In the past several decades, a number of groups have analyzed plaques and NFTs in postmortem brains of humans at various ages. The findings, broadly considered, suggest that the lesions spread systematically, possibly along neuronal pathways that interconnect different regions2 (see also the following discussion of tauopathy). Magnetic resonance imaging studies in living subjects support this view—the brain regions most prominently affected in AD are tightly linked components of neuronal networks, suggesting that pathogenic factor(s) travel via neuronal transport and transsynaptic diffusion.3,4 Evidence that the agents involved in the instigation and spread of AD-like lesions are specific proteinaceous seeds has emerged from experiments with genetically modified rodents.

In a paradigm similar to that used to study the transmission of prion disease, the intracerebral injection of dilute brain extracts from patients with AD induces the formation of senile plaques and cerebral amyloid angiopathy in mice expressing mutant human APP transgenes.2 Present data indicate that the essential inductive agent in this model is aggregated Aβ: (1) the brain extract is active only if it contains misfolded Aβ (control brain extracts are ineffective); (2) seeding is prevented when Aβ is neutralized by adding formic acid or anti-Aβ antibodies to the extract; (3) seeding does not occur in nontransgenic rodent hosts, which generate a variant Aβ sequence that does not readily aggregate; (4) Aβ-rich brain extracts from APP -transgenic mice seed as potently as do extracts from AD brains, ruling out factors that are specific to the human brain; and (5) the immunoreactivity in the brains of the host mice is not the injectate itself because the induced deposits appear only after a lag period, the duration of which depends on the characteristics of both the seed and the host.2 Finally, a recent study has shown that cerebral Aβ amyloidosis can be seeded by pure, aggregated, synthetic Aβ, albeit with less potency than Aβ that has aggregated within the living brain.5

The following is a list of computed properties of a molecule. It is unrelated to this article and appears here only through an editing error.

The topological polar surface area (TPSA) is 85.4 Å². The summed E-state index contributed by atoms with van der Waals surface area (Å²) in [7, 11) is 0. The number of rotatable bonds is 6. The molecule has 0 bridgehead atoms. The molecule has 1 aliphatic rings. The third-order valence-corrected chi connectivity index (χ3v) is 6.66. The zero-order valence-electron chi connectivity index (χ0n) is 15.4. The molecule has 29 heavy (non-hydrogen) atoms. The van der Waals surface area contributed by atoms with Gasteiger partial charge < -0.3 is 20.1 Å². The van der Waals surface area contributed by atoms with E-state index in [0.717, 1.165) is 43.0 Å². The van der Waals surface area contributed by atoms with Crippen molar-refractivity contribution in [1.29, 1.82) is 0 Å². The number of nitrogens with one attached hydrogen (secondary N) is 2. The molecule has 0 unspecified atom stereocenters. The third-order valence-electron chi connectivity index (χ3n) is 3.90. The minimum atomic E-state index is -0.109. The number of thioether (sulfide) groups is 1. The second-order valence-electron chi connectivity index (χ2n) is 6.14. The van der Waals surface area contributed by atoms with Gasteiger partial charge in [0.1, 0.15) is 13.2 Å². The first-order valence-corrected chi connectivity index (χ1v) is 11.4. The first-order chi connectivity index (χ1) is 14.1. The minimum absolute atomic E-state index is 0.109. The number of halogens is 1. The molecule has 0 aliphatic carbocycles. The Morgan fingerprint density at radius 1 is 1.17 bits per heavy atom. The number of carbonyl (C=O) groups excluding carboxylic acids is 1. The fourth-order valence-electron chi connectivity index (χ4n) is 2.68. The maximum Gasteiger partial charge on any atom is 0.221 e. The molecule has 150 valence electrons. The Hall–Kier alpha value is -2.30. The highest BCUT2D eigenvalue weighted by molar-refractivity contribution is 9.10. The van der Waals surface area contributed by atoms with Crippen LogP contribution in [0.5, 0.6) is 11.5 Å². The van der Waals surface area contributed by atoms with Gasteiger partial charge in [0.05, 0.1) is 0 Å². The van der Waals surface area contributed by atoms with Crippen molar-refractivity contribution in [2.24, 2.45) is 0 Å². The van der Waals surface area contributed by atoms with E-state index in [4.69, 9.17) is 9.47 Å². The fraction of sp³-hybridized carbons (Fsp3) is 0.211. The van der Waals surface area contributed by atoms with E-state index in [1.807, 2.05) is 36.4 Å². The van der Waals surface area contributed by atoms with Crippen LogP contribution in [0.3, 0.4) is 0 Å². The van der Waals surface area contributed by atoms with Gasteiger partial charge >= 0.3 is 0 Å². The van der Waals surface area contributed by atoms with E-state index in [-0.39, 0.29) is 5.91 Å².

When viewed from the perspective of in vitro and in vivo experiments, we can begin to draw some tentative conclusions about the nature of Aβ seeds and the seeding paradigm. It seems likely that Aβ, like prions, can misfold and aggregate into structurally and functionally variant strains.2,6 The Aβ seeds also vary considerably in size, ranging from small, soluble multimers to large, insoluble aggregates.7 At least some Aβ seeds are able to induce Aβ deposition in the brain following injection into the peritoneal cavity.8 Finally, following the injection of Aβ-laden extracts into 1 brain region, Aβ deposits appear in noncontiguous but axonally interconnected areas; this suggests that the pathogenic seeds can expand along defined pathways, possibly via neuronal transport mechanisms.2